NEW DELHI – Without incurring any international cost, China belligerently continues to push its borders far out into international waters in a way that no power has done before. Its modus operandi to extend its frontiers in the South China Sea — a global trade and maritime hub — involves creating artificial islands and claiming sovereignty over them and their surrounding waters.
In just a little over two years, it has built seven islands in its attempt to annex a strategically crucial corridor through which $5.3 trillion in trade flows every year. In fact, about half of the world’s annual merchant fleet tonnage passes through the South China Sea.
Beijing may claim to base its expansive claims in the South China Sea on historical records, including a 1947 map made by the Kuomintang, but it was only in 2009 that it lodged with the United Nations its so-called nine-dash line, which pushes up against the coastlines of all the other countries in the region. And it was not until late 2013 that it quietly began turning rock outcrops and reefs into islands to serve as its strategic outposts, including one that now houses a 3,000-meter airstrip for warplanes.
China’s moves in the South China Sea are actually part of its larger strategy to build up maritime influence and secure sea lanes in the Asia-Pacific. Beijing appears to be using the South China Sea as a testing ground for changing the Asia-Pacific geopolitical map. China’s recent acknowledgement that it is establishing its first overseas military base in the Indian Ocean rim nation of Djibouti, located on the Horn of Africa, represents a transformative moment in its quest for supremacy at sea.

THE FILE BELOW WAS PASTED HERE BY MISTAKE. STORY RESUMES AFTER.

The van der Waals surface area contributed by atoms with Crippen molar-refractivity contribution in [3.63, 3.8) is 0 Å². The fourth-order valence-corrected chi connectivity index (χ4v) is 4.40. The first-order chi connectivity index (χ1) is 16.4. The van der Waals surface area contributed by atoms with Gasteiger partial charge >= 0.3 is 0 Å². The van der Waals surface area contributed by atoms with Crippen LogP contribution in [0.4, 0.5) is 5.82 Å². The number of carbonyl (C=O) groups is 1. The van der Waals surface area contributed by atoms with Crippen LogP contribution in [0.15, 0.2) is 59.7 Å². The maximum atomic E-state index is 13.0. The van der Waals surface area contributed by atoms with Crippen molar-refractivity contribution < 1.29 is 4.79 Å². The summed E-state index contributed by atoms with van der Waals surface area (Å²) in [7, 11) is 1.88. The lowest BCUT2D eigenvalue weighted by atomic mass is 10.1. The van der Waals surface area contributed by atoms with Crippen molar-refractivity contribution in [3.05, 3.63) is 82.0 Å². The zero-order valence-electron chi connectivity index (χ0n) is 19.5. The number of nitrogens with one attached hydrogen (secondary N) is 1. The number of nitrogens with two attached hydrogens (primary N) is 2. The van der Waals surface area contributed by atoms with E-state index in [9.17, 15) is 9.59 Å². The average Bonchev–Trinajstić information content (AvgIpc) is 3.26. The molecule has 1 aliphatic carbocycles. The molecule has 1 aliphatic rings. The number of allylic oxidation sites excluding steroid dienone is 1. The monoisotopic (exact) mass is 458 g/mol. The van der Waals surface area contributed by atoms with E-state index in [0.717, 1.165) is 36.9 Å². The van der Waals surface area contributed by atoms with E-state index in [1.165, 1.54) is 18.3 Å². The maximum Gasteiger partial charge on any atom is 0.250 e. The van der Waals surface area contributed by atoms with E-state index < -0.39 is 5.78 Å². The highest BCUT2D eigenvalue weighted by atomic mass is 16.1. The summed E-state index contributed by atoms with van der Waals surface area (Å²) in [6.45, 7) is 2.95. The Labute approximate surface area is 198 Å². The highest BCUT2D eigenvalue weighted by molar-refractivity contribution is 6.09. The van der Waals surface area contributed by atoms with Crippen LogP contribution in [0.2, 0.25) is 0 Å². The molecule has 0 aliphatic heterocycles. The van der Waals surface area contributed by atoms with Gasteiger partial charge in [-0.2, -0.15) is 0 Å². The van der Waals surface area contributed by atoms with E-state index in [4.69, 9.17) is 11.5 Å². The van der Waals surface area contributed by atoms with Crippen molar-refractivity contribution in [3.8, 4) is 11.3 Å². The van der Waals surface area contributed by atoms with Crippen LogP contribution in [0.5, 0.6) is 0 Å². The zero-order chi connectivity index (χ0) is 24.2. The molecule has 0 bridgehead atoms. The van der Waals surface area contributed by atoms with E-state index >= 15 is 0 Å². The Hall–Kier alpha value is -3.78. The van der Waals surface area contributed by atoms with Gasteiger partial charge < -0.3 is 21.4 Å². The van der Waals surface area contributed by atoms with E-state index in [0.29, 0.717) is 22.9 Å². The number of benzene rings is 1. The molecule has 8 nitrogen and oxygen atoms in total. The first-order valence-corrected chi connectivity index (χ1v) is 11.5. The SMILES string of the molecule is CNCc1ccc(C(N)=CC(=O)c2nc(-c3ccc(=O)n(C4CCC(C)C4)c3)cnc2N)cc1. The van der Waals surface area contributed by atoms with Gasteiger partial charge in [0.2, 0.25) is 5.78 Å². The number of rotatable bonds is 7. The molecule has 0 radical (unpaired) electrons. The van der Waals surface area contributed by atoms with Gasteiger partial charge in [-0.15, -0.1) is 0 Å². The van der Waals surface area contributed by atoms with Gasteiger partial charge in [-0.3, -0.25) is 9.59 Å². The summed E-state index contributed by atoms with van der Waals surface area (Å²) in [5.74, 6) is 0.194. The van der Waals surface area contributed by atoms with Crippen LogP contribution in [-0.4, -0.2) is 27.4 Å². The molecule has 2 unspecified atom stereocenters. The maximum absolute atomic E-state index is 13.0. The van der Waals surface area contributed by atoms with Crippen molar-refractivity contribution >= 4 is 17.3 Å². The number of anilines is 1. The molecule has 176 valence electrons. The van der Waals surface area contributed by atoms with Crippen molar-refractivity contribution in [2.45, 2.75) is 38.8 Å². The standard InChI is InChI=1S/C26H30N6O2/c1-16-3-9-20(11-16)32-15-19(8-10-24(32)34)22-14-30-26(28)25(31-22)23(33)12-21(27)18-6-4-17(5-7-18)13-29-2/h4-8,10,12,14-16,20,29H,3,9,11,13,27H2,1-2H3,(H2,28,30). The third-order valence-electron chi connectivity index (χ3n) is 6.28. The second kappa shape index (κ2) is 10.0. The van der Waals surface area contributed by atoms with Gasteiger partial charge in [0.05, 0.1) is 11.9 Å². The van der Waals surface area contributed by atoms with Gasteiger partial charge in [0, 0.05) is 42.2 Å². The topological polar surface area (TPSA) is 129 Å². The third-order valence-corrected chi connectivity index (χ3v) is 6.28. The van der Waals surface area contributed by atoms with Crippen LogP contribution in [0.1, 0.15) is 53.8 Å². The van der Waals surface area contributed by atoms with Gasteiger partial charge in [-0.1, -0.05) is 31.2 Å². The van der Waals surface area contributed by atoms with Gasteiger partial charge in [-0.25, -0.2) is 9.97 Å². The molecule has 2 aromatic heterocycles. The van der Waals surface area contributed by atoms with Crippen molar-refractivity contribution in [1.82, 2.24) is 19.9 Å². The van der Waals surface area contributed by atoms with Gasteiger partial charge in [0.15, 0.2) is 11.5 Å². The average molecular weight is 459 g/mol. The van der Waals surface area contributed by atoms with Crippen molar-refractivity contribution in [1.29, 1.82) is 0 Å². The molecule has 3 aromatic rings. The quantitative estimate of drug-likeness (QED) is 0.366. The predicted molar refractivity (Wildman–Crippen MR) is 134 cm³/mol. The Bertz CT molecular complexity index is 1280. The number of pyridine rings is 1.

Chinese Foreign Minister Wang Yi, by calling China an important stakeholder in the Arctic, has indicated that it intends to play an active role there too, given that the global-warming-induced thaw of sea ice could, in due course, open up important sea lanes through that region. But China’s current emphasis beyond the South China Sea is on expanding its maritime interests in the adjacent Indian Ocean and western Pacific.
In this endeavor to advance its geostrategic interests, China is assertively using geoeconomic tools, such as the Maritime Silk Road — which seeks to link its eastern coast with the Indian Ocean region and the Middle East — and the Beijing-based Asian Infrastructure Investment Bank. The twin Silk Road initiative has become a cornerstone of President Xi Jinping’s muscular new foreign policy.
In the South China Sea, the speed and scale of China’s creation of islands and military infrastructure have astounded the world. According to a Pentagon report in August, China in 20 months reclaimed 17 times more land than all the other claimant-states combined over the past four decades. Yet China’s creeping invasion has been met with little international response other than rhetoric.